“just imagine what Peter, James, or John, had to say following Paul”
Probably had to say something clearing up whatever Paul was using far too many words to communicate, not to mention the occasional “out there” idea. Just cause we got a lot of Pauls letters doesn’t mean he was the best of the lot.
#22 – supposedly Paul was one cantankerous bugger, if extrabiblical sources can be believed. He was certainly a scholar and a dynamic personality, but Peter, James, and John were the 1st Century “First Presidency” for a reason. Peter got over his impetuousness, though the soldier Malchus probably wish he’d wised up before his ear got sliced off (Jesus put it back).
I find it interesting that the bulk of the New Testament is Paul’s writings, and the 1st Century FP got but their relatively short epistles.
There’s an interesting hypothesis on WHY Josephus never mentioned Paul…b/c they were the same man! Not that I believe it (you’d think scholars would have concluded this if the evidence were strong), but it do explain some things.
President Uchtdorf’s talk was the greatest talk in this dispensation. Finally a general authority made the statement that our works have nothing to do with salvation, no ifs, ands, or buts about it. For about 185 years when any member talked about salvation and especially when they used the Book of Mormon in explaining it they talked like a bunch of donkeys. Years ago it was said by some that Mormons would smile at non-members like they just didn’t understand when we were the dumbbells that didn’t understand anything. The Church missed the grace message for 185 years – unbelievable! Section 76 was given two years after the Church was organized. Nobody saw it or they saw it and didn’t teach it.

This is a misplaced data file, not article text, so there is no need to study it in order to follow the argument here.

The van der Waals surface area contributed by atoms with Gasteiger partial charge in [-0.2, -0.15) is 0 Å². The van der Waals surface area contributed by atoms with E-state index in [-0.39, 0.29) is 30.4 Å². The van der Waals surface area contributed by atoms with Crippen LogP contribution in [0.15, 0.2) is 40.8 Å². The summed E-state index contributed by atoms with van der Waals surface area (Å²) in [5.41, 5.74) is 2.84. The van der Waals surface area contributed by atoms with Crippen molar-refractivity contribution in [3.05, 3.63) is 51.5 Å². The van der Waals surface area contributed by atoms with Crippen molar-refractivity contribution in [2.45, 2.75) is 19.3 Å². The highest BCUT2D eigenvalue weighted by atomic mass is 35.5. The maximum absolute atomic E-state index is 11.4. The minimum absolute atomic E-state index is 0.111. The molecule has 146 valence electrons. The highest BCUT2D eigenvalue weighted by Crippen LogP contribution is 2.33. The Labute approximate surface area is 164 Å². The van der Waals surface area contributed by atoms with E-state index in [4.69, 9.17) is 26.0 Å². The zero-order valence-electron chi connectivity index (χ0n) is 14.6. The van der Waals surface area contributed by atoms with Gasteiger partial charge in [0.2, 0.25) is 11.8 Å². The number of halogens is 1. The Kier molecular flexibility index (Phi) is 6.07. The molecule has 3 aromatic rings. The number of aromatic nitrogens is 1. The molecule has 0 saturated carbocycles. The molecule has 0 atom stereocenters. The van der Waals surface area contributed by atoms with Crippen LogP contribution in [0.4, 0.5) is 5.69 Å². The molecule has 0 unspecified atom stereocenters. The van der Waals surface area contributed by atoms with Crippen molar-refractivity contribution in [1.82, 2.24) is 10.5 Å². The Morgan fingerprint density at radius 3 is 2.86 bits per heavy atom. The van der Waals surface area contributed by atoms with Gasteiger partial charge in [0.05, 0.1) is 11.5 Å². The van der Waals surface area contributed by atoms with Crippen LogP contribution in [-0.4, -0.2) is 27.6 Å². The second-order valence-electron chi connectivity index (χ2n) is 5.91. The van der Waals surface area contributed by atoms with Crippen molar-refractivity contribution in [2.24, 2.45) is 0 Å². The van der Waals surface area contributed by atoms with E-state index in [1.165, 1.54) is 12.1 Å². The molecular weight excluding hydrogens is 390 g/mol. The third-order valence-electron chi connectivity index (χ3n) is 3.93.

I usually sleep through much of the afternoon sessions of conference. How did I get this talk? I got Elder Hollands also, but I really don’t care for the members’s flopping around like fish out of water for that subject either. I agree that climbing a cliff is not like living in the Garden of Eden. Adam and Eve were very able to understand what the Father had told them about the tree of the knowledge of good and evil. But someday this will come too. Maybe Elder Uchtdorf will give it.